Ronnie Cohen looks at consequences of the UK’s measurement muddle for The Highway Code.
One major issue that arises from the UK measurement mess is the seemingly random and illogical mixing of units, of which The Highway Code provides a good (or should that be bad?) example.
Recently, the Department for Transport (DfT) held a public consultation about proposed changes to The Highway Code. I responded to the consultation and suggested some changes. Let’s hope that there will be some advances when the next edition is published. There is room for improvement but issues with measurements will remain until the UK completes its metric transition.
Speed limits in The Highway Code are remarkably consistent. They are quoted in miles per hour (mph) followed by kilometres per hour (km/h) in brackets. I praise the DfT for using the correct km/h symbol throughout the Highway Code. However, even for speed limits, there are a couple of notable exceptions. In Section 273, speed limits are expressed in mph only. In this section, it says “On leaving the motorway or using a link road between motorways, your speed may be higher than you realise – 50 mph may feel like 30 mph.” In an Annex, only km/h is used for motorcycle licence information but mph followed by km/h in brackets is used for moped licence information.
The only measurement that The Highway Code consistently uses metric exclusively is weight. Wherever weights appear, they are expressed in kilograms or tonnes. No conversions are given for any weights.
Usage of units for short distances is really inconsistent. In some places metres are used exclusively, and in others metres are given with conversions.
You can find exclusive use of metres for:
- Reading a number place from a distance (Section 92).
- Height of tramway overhead wires (Section 307).
- Distance between you and the car in front when stopping in a tunnel (Section 126).
- Vehicle lengths (Vehicle markings section, Large goods vehicle markings subsection)
- Load or equipment overhang (Vehicle markings section, Project markers subsection)
You can find use of metres followed by conversions for:
- Goods vehicle travelling less than a certain distance (Section 99).
- Child’s height for seat belts/child restraints (Section 100).
- Typical Stopping Distances chart (Section 126).
- Average car length (Section 126).
- Reduced visibility (Section 226).
- Parking proximity to a junction (Section 243).
- Distance from a junction for some vehicle types (Section 250).
- Minimum distance behind broken-down vehicle to put a warning triangle (Section 274).
- Usual clearance for overhead electric lines (Section 292).
One use of height information that I find most incomprehensible is in the table in Section 99. In this table, the third row uses metres only for a child’s height but the following row uses metres followed by feet in brackets. If you wanted to give only a single conversion, you would surely provide it for the first instance, not for subsequently.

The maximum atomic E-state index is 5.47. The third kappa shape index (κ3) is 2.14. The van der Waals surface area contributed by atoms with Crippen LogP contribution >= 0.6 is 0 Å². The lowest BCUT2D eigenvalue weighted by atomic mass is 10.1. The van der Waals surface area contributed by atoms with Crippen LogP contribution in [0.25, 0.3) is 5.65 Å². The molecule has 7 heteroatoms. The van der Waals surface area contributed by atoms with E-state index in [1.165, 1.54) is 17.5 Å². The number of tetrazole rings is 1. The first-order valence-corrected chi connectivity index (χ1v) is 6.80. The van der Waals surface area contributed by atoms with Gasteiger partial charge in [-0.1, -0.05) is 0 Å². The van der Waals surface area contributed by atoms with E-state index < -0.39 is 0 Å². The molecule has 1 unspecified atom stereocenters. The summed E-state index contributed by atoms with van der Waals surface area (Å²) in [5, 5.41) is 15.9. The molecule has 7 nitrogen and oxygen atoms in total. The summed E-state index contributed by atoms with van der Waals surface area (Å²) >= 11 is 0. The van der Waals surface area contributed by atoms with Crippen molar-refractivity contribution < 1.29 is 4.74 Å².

One use of yards in the text appears for the interval between countdown markers at the motorway exit in the Traffic Signs section. They appear without any conversions to other units. It reflects the regulations in The Traffic Signs Manual for countdown markers to be placed at 100 yard intervals. By contrast, emergency marker posts must be placed at 100 metre intervals on motorways and road works signs must be placed at 100 metre intervals as well even though they show the same number of yards to roadworks. Why is there inconsistent usage of units for the placing of different types of signs?
There are other metric measurements without conversions:
- Breath and blood alcohol levels in micrograms per 100 millilitres (Section 95).
- Capacity of motor vehicles in cubic centimetres (Section 253).
- General motorcycle information in cubic centimetres and kilowatts (in Annexes).
- Motorcycle licence information in cubic centimetres and kilowatts (in Annexes).
- Moped licence information in cubic centimetres (in Annexes).
- Tread depths of tyres in millimetres only (Vehicle safety, maintenance and security section).
- Compression information for first aid in centimetres only (First Aid on the road section).
It is clear that the DfT expects readers of The Highway Code to be familiar with millimetres, centimetres and metres. As metric measures have been taught in primary schools for almost 50 years, we would expect this. So why does the DfT insist that road distances must be shown only in yards and/or miles and that restriction signs cannot be shown only in metres? Lengths and heights on other signs must be shown in feet and inches as well as metres. In The Highway Code, metres come first followed by imperial units. Why not just metres?